This is another example of the disingenuous hypocrisy of land managers in the U.S. It's OK for State or Federal agencies to blast, drill, pave, chop, and burn (ala Los Alamos) as much as they want - but let a climber drill a bolt or step on a lichen and it is a world-ending crisis.
Welcome to Amerika.
Earlier in 2000...
On March 23, 2000 in El Paso, the TPWD held a hearing on the proposed changes to the Public Use-Restriction Plan for Hueco Tanks. The few climbers that did show up - only seven that I counted - were outnumbered by the anti-climber forces. You can find a complete report and analysis of the meeting in the Spew section of huecotanks.com.
The American Alpine Club submitted it's public comment on the proposed modifications to the Public Use-Restriction Plan (PURP) for Hueco. Its a beautifully written, logical presentation of facts and great suggestions. Therefore, it will be ignored. You may read the letter in the Spew section of huecotanks.com.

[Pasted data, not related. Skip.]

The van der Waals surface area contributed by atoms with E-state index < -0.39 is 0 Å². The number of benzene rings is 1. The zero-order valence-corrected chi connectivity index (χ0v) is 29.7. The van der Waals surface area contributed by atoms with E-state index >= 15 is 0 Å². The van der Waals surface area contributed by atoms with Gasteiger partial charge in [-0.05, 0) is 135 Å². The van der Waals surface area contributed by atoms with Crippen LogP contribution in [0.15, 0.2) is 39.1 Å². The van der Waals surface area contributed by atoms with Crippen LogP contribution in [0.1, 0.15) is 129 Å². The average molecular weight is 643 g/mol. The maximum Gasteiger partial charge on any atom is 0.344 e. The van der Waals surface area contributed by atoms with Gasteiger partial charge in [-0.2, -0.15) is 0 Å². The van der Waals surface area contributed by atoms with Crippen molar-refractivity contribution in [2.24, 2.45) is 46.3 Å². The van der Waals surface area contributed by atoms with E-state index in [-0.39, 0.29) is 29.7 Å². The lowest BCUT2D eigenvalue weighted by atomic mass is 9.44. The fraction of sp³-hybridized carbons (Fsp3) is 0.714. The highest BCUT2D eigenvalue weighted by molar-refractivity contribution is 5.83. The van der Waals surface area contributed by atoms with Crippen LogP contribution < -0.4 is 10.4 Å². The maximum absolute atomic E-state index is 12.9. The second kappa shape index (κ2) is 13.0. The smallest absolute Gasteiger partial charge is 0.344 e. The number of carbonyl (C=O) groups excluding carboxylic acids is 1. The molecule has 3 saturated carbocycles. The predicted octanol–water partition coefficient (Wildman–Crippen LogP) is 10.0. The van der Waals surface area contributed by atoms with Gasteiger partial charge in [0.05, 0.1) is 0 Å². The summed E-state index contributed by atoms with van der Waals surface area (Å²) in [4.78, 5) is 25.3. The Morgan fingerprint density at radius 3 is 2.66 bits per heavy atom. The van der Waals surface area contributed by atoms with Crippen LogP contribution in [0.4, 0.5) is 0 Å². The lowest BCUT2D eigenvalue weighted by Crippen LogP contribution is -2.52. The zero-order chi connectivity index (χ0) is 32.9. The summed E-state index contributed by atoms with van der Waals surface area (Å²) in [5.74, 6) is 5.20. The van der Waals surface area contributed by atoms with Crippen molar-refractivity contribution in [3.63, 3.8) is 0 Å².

For over 10 years the El Paso Climber's Club and others have tried to reason with the TPWD - does anyone really expect that the TPWD will suddenly listen to reason now? Know this: the TPWD's ultimate goal is to turn Hueco into a pure historical park - ZERO recreation, access only via guarded tours. The current restrictions represent an incremental step in that direction. Over the last 10 years, the TPWD has steadily eroded the rights of climbers at Hueco Tanks. The TPWD and its cohorts are masters of incrementalism. Climbing at Hueco is effectively dead. 70 people a day on North Mountain. Whoop-de-do. Gates always close early. No people. No energy. An empty, unused fairyland of problems going to waste.
Make no mistake, some key TPWD personnel have a profound dislike for climbers and are determined to keep us out.
BTW ...Isn't it sad how all those <censored>, rock-art <censored>, lichen-<censored> extremists who think YOUR presence in the park is so damn harmful - isn't it tragic how rarely they show up to appreciate the place they have "saved"? Those of us who love Hueco for what it is - beautifully shaped rocks - are banned. The tallies for the 1999 "guarded tours" were interesting - 117 for climbing, vs. a handful for all other activities.